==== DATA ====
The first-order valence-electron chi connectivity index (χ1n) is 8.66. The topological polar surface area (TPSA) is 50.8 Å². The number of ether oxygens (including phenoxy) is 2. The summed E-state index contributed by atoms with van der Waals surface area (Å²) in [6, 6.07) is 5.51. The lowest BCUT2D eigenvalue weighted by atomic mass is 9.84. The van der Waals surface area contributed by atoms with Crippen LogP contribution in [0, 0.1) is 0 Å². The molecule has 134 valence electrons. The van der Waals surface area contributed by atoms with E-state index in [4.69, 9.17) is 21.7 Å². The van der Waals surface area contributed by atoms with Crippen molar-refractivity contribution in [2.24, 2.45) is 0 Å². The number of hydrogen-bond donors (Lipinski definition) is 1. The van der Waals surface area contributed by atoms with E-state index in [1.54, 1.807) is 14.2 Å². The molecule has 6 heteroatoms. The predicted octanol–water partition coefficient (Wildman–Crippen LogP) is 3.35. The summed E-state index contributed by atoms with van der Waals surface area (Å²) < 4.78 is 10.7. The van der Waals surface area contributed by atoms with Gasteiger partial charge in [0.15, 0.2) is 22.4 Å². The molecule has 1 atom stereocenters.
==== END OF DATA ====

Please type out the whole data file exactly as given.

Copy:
The first-order valence-electron chi connectivity index (χ1n) is 8.66. The topological polar surface area (TPSA) is 50.8 Å². The number of ether oxygens (including phenoxy) is 2. The summed E-state index contributed by atoms with van der Waals surface area (Å²) in [6, 6.07) is 5.51. The lowest BCUT2D eigenvalue weighted by atomic mass is 9.84. The van der Waals surface area contributed by atoms with Crippen LogP contribution in [0, 0.1) is 0 Å². The molecule has 134 valence electrons. The van der Waals surface area contributed by atoms with E-state index in [4.69, 9.17) is 21.7 Å². The van der Waals surface area contributed by atoms with Crippen molar-refractivity contribution in [2.24, 2.45) is 0 Å². The number of hydrogen-bond donors (Lipinski definition) is 1. The van der Waals surface area contributed by atoms with E-state index in [1.54, 1.807) is 14.2 Å². The molecule has 6 heteroatoms. The predicted octanol–water partition coefficient (Wildman–Crippen LogP) is 3.35. The summed E-state index contributed by atoms with van der Waals surface area (Å²) < 4.78 is 10.7. The van der Waals surface area contributed by atoms with Gasteiger partial charge in [0.15, 0.2) is 22.4 Å². The molecule has 1 atom stereocenters.